The 2016 Google Summer of Code is now underway and we’re delighted to be working with five students, covering a variety of interesting projects. They have all introduced themselves over the past few weeks on our project mailing list. Many thanks to everyone who applied, to the mentors who volunteered, and to Google for sponsoring this programme. If your application was unsuccessful, I hope you’ll try again next year. The projects for lowRISC in the 2016 GSoC are:
The lowRISC blog
We are very grateful to have been selected to take part as a mentoring organisation in the Google Summer of Code for the second year running. As with last year, we’re working with a number of friends from across the wider open source hardware community to act as an umbrella for a range of hardware-related projects. If you are a student who would like to be paid to work on open source during the summer, then take a look at the lowRISC ideas list and apply.
Today is the second day of the third RISC-V workshop. Again, I’ll be keeping a semi-live blog of talks and announcements throughout the day. See here for notes from the first day. RISC-V ASIC and FPGA implementations: Richard Herveille Look for freedom of design. Want to free migrate between FPGAs, structured ASICs, standard cell ASICs Want to make it easier to migrate FPGAs to ASICs for advantages in price, performance, power, IP protection.
The third RISC-V workshop is going on today and tomorrow at the Oracle Conference Center, California. I’ll be keeping a semi-live blog of talks and announcements throughout the day. See here for notes from the second day. Introductions and RISC-V Foundation Overview: Rick O’Connor Save the date, the 4th RISC-V workshop will be July 12th-13th at the MIT CSAIL/Stata Center. In August 2015, articles of incorporation were filed to create a non-profit RISC-V Foundation to govern the ISA.
Over the past several months, we’ve been working to provide a standalone or ‘untethered’ SoC. Cores in the original Rocket chip rely on communicating with a companion processor via the host-target interface (HTIF) to access peripherals and I/O. This release removes this requirement, adding an I/O bus and instantiating FPGA peripherals. The accompanying tutorial, written by Wei Song, describes how to build this code release and explains the underlying structural changes.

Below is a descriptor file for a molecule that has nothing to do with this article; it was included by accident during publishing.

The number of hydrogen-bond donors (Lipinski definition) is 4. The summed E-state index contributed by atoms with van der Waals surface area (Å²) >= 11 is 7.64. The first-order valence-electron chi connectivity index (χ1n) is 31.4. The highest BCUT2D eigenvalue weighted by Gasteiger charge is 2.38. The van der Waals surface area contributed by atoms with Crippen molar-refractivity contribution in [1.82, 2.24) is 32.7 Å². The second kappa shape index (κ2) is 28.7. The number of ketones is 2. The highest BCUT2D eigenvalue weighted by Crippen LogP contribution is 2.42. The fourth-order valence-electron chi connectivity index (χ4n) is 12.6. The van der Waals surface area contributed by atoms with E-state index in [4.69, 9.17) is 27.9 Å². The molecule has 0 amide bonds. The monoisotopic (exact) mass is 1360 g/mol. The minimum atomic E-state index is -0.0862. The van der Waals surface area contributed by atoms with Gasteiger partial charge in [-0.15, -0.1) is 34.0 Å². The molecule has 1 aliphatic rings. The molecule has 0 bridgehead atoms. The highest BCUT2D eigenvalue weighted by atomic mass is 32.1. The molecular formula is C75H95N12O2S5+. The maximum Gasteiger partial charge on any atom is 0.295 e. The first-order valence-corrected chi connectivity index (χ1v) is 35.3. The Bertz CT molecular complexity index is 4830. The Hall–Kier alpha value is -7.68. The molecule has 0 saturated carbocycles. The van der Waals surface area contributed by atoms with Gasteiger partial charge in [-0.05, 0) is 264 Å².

Please join us October 9th-11th in Geneva, Switzerland for ORConf 2015. The event is kindly being hosted by CERN at the IdeaSquare. Last year’s ORConf was home to the first public talk on lowRISC and we’re delighted this year it will also be hosting a series of lowRISC and RISC-V discussions, serving as a European lowRISC and RISC-V workshop. ORConf has in recent years grown to cover a range of open source hardware topics beyond the original OpenRISC focus.
It’s the second day of the second RISC-V workshop today in Berkeley, California. I’ll be keeping a semi-live blog of talks and announcements throughout the day. Z-scale. Tiny 32-bit RISC-V Systems: Yunsup Lee Z-Scale is a family of tiny cores, similar in spirit to the ARM Cortex-M family. It integrates with the AHB-Lite interconnect. Contrast to Rocket (in-order cores, 64-bit, 32-bit, dual-issue options), and BOOM (a family of out-of-order cores).
The second RISC-V workshop is going on today and tomorrow in Berkeley, California. I’ll be keeping a semi-live blog of talks and announcements throughout the day. Introductions and welcome: Krste Asanović The beginning of Krste’s talk will be familiar for anyone who’s seen an introduction to RISC-V before. Pleasingly, there are a lot of new faces here at the workshop so the introduction of course makes a lot of sense.
lowRISC was fortunate enough to be chosen as a mentoring organisation in this year’s Google Summer of Code. The Google Summer of Code program funds students to work on open source projects over the summer. We had 52 applications across the range of project ideas we’ve been advertising. As you can see from the range of project ideas, lowRISC is taking part as an umbrella organisation, working with a number of our friends in the wider open source software and hardware community.
We’re pleased to announce the first lowRISC preview release, demonstrating support for tagged memory as described in our memo. Our ambition with lowRISC is to provide an open-source System-on-Chip platform for others to build on, along with low-cost development boards featuring a reference implementation. Although there’s more work to be done on the tagged memory implementation, now seemed a good time to document what we’ve done in order for the wider community to take a look.